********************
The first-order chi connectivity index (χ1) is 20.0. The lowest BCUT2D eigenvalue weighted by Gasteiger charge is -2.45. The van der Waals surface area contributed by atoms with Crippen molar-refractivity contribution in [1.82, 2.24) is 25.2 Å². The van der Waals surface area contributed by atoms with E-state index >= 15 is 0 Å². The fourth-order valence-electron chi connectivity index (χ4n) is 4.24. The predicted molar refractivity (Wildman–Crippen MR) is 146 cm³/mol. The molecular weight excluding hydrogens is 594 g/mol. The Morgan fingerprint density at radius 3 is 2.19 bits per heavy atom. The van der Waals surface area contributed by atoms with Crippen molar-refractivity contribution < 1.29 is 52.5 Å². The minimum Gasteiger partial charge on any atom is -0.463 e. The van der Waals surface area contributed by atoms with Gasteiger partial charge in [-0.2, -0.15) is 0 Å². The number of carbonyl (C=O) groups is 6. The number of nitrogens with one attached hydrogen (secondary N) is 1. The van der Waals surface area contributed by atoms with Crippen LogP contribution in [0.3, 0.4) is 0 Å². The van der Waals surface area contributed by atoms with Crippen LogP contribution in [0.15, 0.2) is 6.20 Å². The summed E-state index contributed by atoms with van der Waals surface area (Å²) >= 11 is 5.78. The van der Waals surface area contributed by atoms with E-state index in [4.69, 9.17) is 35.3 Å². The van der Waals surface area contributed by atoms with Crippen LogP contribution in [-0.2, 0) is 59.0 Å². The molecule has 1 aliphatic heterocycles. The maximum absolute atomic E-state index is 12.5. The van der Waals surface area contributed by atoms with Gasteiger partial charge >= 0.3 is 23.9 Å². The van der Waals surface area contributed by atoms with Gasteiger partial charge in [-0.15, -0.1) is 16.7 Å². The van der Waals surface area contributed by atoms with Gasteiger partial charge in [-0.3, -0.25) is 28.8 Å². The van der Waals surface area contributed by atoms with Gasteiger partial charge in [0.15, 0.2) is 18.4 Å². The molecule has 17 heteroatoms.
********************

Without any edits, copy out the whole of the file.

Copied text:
The first-order chi connectivity index (χ1) is 20.0. The lowest BCUT2D eigenvalue weighted by Gasteiger charge is -2.45. The van der Waals surface area contributed by atoms with Crippen molar-refractivity contribution in [1.82, 2.24) is 25.2 Å². The van der Waals surface area contributed by atoms with E-state index >= 15 is 0 Å². The fourth-order valence-electron chi connectivity index (χ4n) is 4.24. The predicted molar refractivity (Wildman–Crippen MR) is 146 cm³/mol. The molecular weight excluding hydrogens is 594 g/mol. The Morgan fingerprint density at radius 3 is 2.19 bits per heavy atom. The van der Waals surface area contributed by atoms with Crippen molar-refractivity contribution < 1.29 is 52.5 Å². The minimum Gasteiger partial charge on any atom is -0.463 e. The van der Waals surface area contributed by atoms with Gasteiger partial charge in [-0.2, -0.15) is 0 Å². The number of carbonyl (C=O) groups is 6. The number of nitrogens with one attached hydrogen (secondary N) is 1. The van der Waals surface area contributed by atoms with Crippen LogP contribution in [0.3, 0.4) is 0 Å². The van der Waals surface area contributed by atoms with Crippen LogP contribution in [0.15, 0.2) is 6.20 Å². The summed E-state index contributed by atoms with van der Waals surface area (Å²) >= 11 is 5.78. The van der Waals surface area contributed by atoms with E-state index in [4.69, 9.17) is 35.3 Å². The van der Waals surface area contributed by atoms with Crippen LogP contribution in [-0.2, 0) is 59.0 Å². The molecule has 1 aliphatic heterocycles. The maximum absolute atomic E-state index is 12.5. The van der Waals surface area contributed by atoms with Gasteiger partial charge >= 0.3 is 23.9 Å². The van der Waals surface area contributed by atoms with Gasteiger partial charge in [-0.15, -0.1) is 16.7 Å². The van der Waals surface area contributed by atoms with Gasteiger partial charge in [-0.3, -0.25) is 28.8 Å². The van der Waals surface area contributed by atoms with Gasteiger partial charge in [0.15, 0.2) is 18.4 Å². The molecule has 17 heteroatoms.